Another attempt to encourage pro-active management are the changes introduced to the Advance Warning provisions. In the first edition the Contractor is required to give advance warnings of any probable future events or circumstances which may adversely affect the works. However, in the pre-release second edition the proposed changes place an obligation on both Parties to "endeavour to" give advance warnings of any matter which may (a) adversely affect the work of the Contractor's Personnel; (b) adversely affect the performance of the Works when completed; (c) increase the Contract Price; and / or (d) delay the execution of the Works or a Section (if any). By encouraging both Parties to give these warnings it is hoped that this will increase openness and visibility, and avoid disputes (sub-clause 8.4 of the pre-release second edition).

Extensions of Time

In terms of the causes which may entitle the Contractor to an Extension of Time in the pre-release second edition, these largely remain unchanged from those listed in the current edition. One notable change, however, is the narrowing of the scope of the Contractor's ability to claim an Extension of Time for exceptionally adverse climatic conditions. Pursuant to sub-clause 8.5(c) of the pre-release second edition any entitlement of the Contractor to make a claim for an Extension of Time for exceptionally adverse climatic conditions will be limited to climatic conditions at the Site which are Unforeseeable" having regard to climatic data made available by the Employer and / or published by the Country for the geographical location of the Site.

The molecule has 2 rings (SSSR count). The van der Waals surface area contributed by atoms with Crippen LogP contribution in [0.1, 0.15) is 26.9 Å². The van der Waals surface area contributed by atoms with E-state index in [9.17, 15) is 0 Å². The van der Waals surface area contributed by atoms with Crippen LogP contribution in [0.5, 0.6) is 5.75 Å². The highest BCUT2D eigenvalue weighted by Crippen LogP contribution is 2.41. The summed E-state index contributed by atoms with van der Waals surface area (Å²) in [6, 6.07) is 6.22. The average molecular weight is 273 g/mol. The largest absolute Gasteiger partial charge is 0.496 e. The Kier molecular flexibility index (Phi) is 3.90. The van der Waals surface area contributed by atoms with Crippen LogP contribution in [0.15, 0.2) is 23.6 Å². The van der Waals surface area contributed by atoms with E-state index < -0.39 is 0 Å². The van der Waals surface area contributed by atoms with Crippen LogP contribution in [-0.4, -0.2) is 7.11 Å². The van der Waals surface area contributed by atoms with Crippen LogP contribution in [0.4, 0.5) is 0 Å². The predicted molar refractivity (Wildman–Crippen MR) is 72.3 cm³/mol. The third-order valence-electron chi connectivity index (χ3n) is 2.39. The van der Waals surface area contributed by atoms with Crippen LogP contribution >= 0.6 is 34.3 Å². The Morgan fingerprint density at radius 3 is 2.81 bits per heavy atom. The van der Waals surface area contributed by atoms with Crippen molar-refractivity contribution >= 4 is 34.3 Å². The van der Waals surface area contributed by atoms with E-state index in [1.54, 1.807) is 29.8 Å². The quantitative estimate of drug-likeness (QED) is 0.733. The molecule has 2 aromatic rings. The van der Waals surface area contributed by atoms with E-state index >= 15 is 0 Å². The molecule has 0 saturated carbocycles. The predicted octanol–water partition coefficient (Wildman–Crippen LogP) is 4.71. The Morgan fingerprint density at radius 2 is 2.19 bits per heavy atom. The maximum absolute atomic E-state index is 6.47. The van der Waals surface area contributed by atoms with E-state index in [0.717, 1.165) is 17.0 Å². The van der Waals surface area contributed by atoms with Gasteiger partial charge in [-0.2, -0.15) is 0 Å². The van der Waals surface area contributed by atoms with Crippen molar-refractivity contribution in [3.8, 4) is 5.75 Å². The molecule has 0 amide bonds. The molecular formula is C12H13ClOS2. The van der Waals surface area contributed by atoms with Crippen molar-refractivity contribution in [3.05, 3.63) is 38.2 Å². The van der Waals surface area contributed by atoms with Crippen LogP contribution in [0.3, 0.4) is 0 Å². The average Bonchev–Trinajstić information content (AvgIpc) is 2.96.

At the end of sub-clause 8.5 of the pre-release second edition a new provision has been introduced in an attempt to deal with concurrent delay. This new provision provides that the Contractor's entitlement to an Extension of Time shall be assessed "in accordance with the rules and procedures stated in the Particular Conditions". It is clearly hoped that this new provision will force the Parties to address the issue of concurrent delay at the time of negotiating and finalising the contract and consequently reducing the risk of disputes arising in respect of concurrent delay over the duration of the project. However, no suggestion on how the Parties should address the issue of concurrent delay has been included.